• superficial surgical-site infection
  • sepsis
  • septic shock
  • systemic inflammatory response syndrome


Result There were 927 elective colectomy surgeries included in this analysis. Within this sample, 71 patients experienced at least one major complication (complication rate 7.7%, 105 total complications). Seven patients died (0.8%). Most complications were infection related. They included superficial and deep surgical site infections, pneumonia, sepsis, and septic shock. Other complications were less common. Only one patient experienced an intraoperative complication (non-infection related).


Patients who experienced a complication were more likely than those who did not experience a postoperative complication to have the following:

  • contaminated or dirty wounds (18% vs. 6%, P = 0.0002)
  • ASA III or IV (56% vs. 37%, P = 0.001)
  • preoperative dyspnea (34% vs. 15%, P < 0.0001)
  • congestive heart failure (2.8% vs. 0.2%, P = 0.03)

No differences were found in age, body mass index, gender, independent functional status, preoperative dialysis, or surgery type. Almost all surgeries were performed by a colon surgeon.


In 57% of cases there were no handoffs between attending anesthesiologists. In 31% of cases there was one anesthesiologist handoff. In 12% of cases there were three or more handoffs. Only 2.2% of cases included a single anesthesiologist and one CRNA or resident physician. Only 3.5% of cases included only one CRNA or resident physician.


The highest rates of postoperative complications were found in the following circumstances:

  • ASA III or IV patients (OR = 2)
  • dirty or contaminated wounds (OR = 3)
  • >1 handoff between attending anesthesiologists (OR = 1.44)
  • >2 in-room anesthesia provider handoffs (OR = 1.39)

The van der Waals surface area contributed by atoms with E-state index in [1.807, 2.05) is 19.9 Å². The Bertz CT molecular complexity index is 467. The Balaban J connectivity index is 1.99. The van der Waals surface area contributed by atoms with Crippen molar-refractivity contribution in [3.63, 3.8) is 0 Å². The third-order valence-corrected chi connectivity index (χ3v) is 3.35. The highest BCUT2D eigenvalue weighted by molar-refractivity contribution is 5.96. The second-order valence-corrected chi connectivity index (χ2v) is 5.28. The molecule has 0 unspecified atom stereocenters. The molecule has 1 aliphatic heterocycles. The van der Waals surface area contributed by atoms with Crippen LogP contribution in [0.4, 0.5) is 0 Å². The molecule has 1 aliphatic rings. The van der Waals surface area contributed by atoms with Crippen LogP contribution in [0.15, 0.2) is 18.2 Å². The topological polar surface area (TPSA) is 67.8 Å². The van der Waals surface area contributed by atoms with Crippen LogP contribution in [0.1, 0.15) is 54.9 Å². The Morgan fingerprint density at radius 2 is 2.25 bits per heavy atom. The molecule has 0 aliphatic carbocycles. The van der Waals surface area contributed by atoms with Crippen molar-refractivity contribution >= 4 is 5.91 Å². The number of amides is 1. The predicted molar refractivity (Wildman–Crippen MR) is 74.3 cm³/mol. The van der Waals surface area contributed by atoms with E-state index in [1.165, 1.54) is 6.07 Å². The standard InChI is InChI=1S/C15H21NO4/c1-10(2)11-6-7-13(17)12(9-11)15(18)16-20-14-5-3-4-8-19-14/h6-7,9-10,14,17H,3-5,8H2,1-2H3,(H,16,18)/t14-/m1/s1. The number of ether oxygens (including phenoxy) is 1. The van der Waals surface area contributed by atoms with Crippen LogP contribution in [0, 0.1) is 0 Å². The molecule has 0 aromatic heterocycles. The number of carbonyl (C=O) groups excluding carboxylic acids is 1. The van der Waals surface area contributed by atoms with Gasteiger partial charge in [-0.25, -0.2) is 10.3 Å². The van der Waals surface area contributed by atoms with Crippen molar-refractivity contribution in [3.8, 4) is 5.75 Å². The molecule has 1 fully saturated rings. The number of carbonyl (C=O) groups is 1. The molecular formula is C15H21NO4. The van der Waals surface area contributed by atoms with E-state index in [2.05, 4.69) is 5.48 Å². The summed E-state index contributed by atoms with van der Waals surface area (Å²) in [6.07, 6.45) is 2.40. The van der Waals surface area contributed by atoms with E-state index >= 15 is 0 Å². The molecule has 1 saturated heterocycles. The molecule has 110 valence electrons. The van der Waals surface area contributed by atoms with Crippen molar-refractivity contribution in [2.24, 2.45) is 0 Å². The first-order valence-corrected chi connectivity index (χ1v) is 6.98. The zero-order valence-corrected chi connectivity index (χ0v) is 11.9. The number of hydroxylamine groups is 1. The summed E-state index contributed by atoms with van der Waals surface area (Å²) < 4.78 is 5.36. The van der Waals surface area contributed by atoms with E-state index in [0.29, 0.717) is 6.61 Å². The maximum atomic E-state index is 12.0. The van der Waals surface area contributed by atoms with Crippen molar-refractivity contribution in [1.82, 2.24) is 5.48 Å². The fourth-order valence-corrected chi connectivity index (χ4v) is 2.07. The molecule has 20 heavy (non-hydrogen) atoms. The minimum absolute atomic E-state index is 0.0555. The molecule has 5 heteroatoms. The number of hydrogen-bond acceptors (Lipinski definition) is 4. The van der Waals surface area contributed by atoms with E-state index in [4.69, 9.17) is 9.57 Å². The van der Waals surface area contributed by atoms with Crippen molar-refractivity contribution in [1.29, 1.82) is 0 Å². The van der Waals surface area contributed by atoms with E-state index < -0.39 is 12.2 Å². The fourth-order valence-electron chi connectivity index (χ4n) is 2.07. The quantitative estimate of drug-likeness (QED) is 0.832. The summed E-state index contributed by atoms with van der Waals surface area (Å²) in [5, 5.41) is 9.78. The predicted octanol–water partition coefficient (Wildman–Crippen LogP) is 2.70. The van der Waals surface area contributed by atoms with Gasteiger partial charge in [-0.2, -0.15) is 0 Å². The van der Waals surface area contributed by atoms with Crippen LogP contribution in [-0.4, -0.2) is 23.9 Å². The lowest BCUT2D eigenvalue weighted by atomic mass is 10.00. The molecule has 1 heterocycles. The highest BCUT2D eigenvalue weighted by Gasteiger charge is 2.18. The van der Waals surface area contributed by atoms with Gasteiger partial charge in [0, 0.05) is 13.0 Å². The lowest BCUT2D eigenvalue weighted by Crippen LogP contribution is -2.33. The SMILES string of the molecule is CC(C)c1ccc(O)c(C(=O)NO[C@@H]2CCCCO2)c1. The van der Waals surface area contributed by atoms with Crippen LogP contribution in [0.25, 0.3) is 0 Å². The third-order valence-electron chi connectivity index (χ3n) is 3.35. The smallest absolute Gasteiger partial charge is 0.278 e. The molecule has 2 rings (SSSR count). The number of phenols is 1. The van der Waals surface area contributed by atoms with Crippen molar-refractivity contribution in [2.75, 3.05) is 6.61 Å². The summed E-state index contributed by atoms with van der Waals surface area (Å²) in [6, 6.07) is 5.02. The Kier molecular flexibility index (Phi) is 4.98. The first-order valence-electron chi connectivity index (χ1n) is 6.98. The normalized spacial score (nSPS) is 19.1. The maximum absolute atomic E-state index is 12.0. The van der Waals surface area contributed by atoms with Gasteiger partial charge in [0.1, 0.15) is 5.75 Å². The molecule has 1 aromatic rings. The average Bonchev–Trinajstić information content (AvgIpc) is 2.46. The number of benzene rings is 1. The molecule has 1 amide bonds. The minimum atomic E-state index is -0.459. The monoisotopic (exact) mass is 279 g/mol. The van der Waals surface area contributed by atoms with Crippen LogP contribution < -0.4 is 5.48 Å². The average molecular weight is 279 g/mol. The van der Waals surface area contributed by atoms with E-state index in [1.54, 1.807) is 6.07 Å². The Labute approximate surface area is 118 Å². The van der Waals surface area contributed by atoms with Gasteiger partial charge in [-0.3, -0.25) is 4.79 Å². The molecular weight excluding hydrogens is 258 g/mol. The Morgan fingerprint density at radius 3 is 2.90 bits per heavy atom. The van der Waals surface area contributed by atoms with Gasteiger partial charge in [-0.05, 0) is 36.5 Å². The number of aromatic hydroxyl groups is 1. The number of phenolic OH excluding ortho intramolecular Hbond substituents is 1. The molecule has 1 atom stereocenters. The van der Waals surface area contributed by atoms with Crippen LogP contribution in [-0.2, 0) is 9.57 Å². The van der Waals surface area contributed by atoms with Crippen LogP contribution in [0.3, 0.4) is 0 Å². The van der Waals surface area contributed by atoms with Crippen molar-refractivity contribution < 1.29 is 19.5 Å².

• high-provider teams (OR = 2.04; Figure 1)

These associations were significant even after adjustment for age, surgical duration, cases ending after 1700 h, blood loss, and greater surgical complexity. Associations persisted even when cases completing after 1700 h and dirty or contaminated wounds were excluded from the analysis.


Figure 1. Postoperative Complications by Number of Handoffs

Figure 1


Conclusion Elective colorectal surgeries that had >1 handoff between attending anesthesiologists and > 2 handoffs between in-room providers were independently associated with higher rates of postoperative complications, especially those that were infection related. These findings suggest that frequent handoffs among anesthesia providers may contribute to postoperative complications. Future research should explore the impact of handoff checklists on complications.



I have witnessed firsthand how a lack of a thorough handoff between anesthesia providers contributed to a bad outcome. I recall a case years ago of a perioperative death that may have been attributed, at least in part, to a lack of communication on the amount of blood loss and critical lab values. I personally hate turning challenging cases over and encourage my students to stick around to finish out cases. There is something to be said about having the “corporate knowledge” of a case, and even despite the best of patient handoffs, bad things can still happen.


The results of this study are not surprising to me. The results suggest more frequent turnovers, especially between attending anesthesiologists working in an anesthesia care team model, were associated with higher rates of postoperative complications. More frequent complications were also seen with more frequent CRNA or resident handoffs. These results may not be applicable at other practice settings or facilities; for example, non-medically directed practices or non-academic settings; practices which use handoff checklists.


The real strength of this study was the inclusion of only elective colectomy surgeries at a single institution. A limitation is that the investigators did not report the actual rates of complications; they just stated that infection-related complications predominated. The highest complication rates were seen in patients with dirty or contaminated wounds;. Therefore, it is not surprising to see that infection-related complications were the most common outcome. Also it is possible that more frequent in-room and attending anesthesiologist handoffs may lead to greater cross-contamination, and this could have contributed to the higher rate of infection-related complications.